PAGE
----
By Beth Hillyer
HAWAII KAI (KHNL)--Hawaii's dry winter weather has dropped the state into an "abnormally dry" classification by the U.S. drought monitor.
Oahu's most popular hiking trails are not getting the rainfall they normally need, which is causing erosion and hikers find the soil crumbling loose beneath their feet. Shifting soil has kept the Honolulu Fire Department busy in recent weeks, responding to mountain rescues of hikers injured in falls. There were two Sunday.
The fire department's helicopter crew attempts to rescues a hiker off the top of the popular Kokohead trial.
The chopper hovers nearby but strong winds are hampering the rescue.
"I checked on the wind it was 20 miles with higher gusts, like cutting through a brick wall of wind, he couldn't land actually," said fire department Battalion Chief James Arcierto.
The gusty winds add to dry conditions. Rainfall is so low many Oahu paths are dusty trails with crumbling soil.
Experienced hikers may not realize the danger that's underfoot.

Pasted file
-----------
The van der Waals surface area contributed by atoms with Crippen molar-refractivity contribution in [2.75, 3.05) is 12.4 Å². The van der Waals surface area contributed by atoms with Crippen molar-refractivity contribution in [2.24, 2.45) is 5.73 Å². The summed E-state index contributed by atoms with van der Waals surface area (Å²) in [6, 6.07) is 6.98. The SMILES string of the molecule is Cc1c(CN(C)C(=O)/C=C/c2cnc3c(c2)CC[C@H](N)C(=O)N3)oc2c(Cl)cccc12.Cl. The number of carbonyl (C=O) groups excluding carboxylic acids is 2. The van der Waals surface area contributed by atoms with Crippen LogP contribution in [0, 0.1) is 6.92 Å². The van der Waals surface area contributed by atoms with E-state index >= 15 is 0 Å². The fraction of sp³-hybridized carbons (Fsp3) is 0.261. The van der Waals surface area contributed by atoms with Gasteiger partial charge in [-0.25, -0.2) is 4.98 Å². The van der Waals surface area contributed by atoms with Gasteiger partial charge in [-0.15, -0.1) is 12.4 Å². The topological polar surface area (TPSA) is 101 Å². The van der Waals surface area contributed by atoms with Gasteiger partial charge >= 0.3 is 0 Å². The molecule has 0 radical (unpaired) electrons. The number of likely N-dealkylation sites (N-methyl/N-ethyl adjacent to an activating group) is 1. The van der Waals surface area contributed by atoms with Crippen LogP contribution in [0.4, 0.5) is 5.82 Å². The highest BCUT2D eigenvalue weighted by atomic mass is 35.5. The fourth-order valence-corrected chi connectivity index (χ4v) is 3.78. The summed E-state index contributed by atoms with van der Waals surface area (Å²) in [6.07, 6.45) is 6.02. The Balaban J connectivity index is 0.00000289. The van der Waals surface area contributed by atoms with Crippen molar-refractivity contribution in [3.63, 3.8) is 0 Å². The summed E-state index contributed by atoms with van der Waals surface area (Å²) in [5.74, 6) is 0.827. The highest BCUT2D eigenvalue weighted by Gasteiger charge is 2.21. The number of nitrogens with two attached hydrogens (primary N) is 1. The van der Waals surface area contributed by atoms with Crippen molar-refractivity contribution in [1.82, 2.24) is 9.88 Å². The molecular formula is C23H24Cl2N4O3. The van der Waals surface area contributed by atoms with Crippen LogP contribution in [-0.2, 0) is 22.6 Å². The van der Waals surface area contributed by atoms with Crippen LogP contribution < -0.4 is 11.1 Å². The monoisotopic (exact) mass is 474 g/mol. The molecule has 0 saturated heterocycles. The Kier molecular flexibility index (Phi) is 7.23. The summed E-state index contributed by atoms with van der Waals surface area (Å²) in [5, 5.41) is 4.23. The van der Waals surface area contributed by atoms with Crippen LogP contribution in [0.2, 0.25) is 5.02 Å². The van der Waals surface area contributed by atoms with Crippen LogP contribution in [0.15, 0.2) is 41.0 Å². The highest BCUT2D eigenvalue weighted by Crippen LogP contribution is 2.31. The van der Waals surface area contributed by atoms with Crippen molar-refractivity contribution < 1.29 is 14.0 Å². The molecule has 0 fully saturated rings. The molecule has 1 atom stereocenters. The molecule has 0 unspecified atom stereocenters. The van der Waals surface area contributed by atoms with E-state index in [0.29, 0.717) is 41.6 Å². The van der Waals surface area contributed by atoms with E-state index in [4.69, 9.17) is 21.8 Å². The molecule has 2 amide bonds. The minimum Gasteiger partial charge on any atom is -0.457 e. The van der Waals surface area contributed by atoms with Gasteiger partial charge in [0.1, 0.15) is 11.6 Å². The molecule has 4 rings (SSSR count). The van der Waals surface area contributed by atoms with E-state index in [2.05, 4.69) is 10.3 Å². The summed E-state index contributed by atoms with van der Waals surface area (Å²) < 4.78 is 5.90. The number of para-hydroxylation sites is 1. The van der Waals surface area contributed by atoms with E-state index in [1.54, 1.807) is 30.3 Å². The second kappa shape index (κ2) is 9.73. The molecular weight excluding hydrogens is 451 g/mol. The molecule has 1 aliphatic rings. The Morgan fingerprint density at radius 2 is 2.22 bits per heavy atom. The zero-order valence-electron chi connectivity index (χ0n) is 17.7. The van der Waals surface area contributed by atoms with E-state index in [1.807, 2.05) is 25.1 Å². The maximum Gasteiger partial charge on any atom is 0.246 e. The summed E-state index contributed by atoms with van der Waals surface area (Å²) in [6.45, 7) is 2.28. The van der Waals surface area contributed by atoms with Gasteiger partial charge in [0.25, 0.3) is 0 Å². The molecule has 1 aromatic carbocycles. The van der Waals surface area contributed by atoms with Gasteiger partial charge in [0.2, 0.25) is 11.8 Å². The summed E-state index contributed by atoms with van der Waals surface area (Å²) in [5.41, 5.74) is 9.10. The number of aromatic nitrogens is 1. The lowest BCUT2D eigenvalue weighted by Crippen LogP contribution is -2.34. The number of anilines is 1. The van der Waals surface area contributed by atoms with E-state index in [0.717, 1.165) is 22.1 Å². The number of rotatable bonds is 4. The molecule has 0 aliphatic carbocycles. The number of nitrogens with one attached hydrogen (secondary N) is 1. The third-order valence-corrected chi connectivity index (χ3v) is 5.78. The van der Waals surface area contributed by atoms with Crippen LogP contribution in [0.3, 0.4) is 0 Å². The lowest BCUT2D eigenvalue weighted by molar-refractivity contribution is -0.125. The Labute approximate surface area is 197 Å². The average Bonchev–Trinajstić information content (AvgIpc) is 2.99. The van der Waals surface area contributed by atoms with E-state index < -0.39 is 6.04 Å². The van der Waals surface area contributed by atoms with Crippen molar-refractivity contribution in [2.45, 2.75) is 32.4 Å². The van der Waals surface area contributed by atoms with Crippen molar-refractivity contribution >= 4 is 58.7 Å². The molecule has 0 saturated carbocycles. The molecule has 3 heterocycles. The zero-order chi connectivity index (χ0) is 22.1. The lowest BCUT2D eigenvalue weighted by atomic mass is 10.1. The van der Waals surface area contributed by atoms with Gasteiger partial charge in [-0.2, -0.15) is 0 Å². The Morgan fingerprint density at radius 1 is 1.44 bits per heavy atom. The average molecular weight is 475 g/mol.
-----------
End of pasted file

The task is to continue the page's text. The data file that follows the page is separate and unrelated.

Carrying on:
Fire fighters have rescued several injured hikers recently.
The victims suffered head and ankle injuries in these incidents.
"All mountains are eroding so naturally you are going to be travelling over surfaces, slippery, sliding especially with drier conditions actually more so," said Arcierto.
They have to hoist the victim down in a rescue basket. She is gently lowered to rescuers on a ball field.
They load her in an ambulance to have her checked out in the hospital.
Some who just finished the hike comment on dry conditions.
"It's a little dry little slippery in certain points," said hiker Lynda Nagai.
One child in her group even fell.
"I guess at the top when he was coming down a little steep he tried to run his foot gave way he took a spill."